Diet and Nutrition

Maintaining a healthy, balanced diet is something we should all try to be mindful of, but especially for those faced with pancreatic cancer. This disease and its treatment can cause unique nutritional challenges, that if left unaddressed can affect patients’ weight, energy levels, and quality of life. 

Nausea and Loss of Appetite

Nausea and loss of appetite are common symptoms of pancreatic cancer that may occur for many different reasons including chemotherapy drugs, radiation therapy, and other prescribed medications.   

These symptoms can contribute to a vicious cycle, where feeling unwell reduces the desire to eat and increases physical decline. It is important for patients to stay hydrated and eat regularly to prevent dehydration, weight loss, or weakness.   

If nausea is severe, we advise seeking guidance from your doctor, as they may be able to prescribe antiemetic (anti-nausea) medications.  

Here are some tips that can help with nausea or a loss of appetite: 

  • Eat small, frequent meals of easily digestible foods, such as crackers, dry toast.  
  • Avoid eating greasy, spicy, hot or very sweet foods. 
  • Sip slowly on water, clear juices or broths. 
  • Peppermint or ginger tea and hard candies can help lessen nausea and get rid of unpleasant tastes in your mouth.  
  • Wear loose, comfortable clothing and avoid rooms that are too warm or stuffy.  
  • Limit your exposure to odours by removing garbage right away, or have a loved one bring you meals that were cooked elsewhere. Foods that are cold or room temperature also tend to have less odours.  


Diarrhea is another common symptom seen in pancreatic cancer patients. While it’s often a side effect of treatment such as chemotherapy, it may also be caused by something more serious like a tumour-related obstruction or exocrine pancreatic insufficiency.   

Staying hydrated is important in managing diarrhea, as it can help prevent dehydration. It is recommended to drink an additional cup of clear fluids after each bowel movement. If diarrhea persists, it is important to seek medical attention.

Here are some helpful tips if you are experiencing diarrhea:  

  • Eat five to six small meals that are easy to digest. Start with foods from the BRAT diet (bananas, rice, applesauce, toast) and expand your options as diarrhea subsides. 
  • Keep a diary of your diet and bowel movements, as it may help to identify certain foods that are triggering diarrhea.  

Foods that should be avoided or limited if experiencing diarrhea: 

  • Fatty, greasy, or fried foods including high fat meats or cheeses, whole or 2% milk, rich desserts, fast food, and foods with added oil, butter, margarine, sour cream, cream cheese, or salad dressing. 
  • Gas-forming foods like vegetables in the cabbage or onion family, dried beans, corn, popcorn, and chewing gum. 
  • Insoluble fiber food such as whole grain breads or cereals, raw fruits with thick peels, raw vegetables, and nuts can increase intestinal motility.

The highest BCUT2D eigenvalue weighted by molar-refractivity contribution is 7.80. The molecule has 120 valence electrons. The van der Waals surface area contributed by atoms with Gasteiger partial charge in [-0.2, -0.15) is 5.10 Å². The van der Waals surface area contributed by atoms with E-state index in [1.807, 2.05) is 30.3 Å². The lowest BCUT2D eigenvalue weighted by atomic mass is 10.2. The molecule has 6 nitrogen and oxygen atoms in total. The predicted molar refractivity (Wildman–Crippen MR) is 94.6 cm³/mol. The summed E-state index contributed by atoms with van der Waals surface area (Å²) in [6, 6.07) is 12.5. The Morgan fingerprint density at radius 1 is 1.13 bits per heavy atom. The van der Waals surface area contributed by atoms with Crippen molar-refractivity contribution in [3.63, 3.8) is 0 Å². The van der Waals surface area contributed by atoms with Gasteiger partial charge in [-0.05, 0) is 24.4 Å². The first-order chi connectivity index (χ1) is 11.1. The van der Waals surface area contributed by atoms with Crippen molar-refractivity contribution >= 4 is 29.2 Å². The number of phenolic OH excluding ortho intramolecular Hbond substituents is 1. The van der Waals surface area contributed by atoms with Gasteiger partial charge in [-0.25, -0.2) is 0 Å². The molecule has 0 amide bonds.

• Hot sauces or spices. 
  • Caffeinated or carbonated beverages. 

    Unintentional Weight Loss

    If a patient is consuming regular meals and snacks but is losing weight, it may be a sign of a more serious problem. Weight loss and malnutrition can have a significant impact on quality of life, daily functioning, response to treatment, length of hospital stays and complications such as infections.  

    Patients experiencing unintentional weight loss should be monitored closely by a healthcare professional to ensure the appropriate support is provided. 

    Exocrine Pancreatic Insufficiency   

    Exocrine Pancreatic insufficiency (EPI) occurs when your small intestine is not able to digest food completely due to issues with a lack of digestive enzymes from your pancreas. Having an insufficient amount of pancreatic enzymes is very common among people with pancreatic cancer, especially for individuals who have had a surgery like a pancreas resection. This can lead to malabsorption of nutrients or calories, causing weight loss as a result. Symptoms of EPI can include bloating, diarrhea, fatty stools, abdominal cramping/pain, passing excess gas and weight loss.   

    People experiencing EPI may be prescribed digestive enzymes may be prescribed to patients who are not producing enough enzymes to break down food or who have conditions that cause poor absorption. These supplemental digestive enzymes can be taken with meals or snacks. 

    Cancer Cachexia  

    Tumour-induced weight loss, also known as cancer cachexia, is a complex problem that affects the way the body uses calories and protein. It can cause the body to burn more calories than usual, break down muscle protein and decrease appetite.   

    If poor appetite and weight loss persists, your doctor may be able to prescribe medication to increase appetite. 

    Additional Support

    A dietitian can be a valuable resource for patients living with pancreatic cancer. They will work with you to develop an eating plan catered specifically for your needs that will typically involve keeping fat intake low and carbohydrate intake high. In addition, it is important to develop meal plans that incorporate a broad range of foods, and to eat nutritionally balanced meals.  

    Still have questions about diet and nutrition? Our Ask An Expert service can help you to make informed decisions about care and treatment options for this disease, at zero cost.

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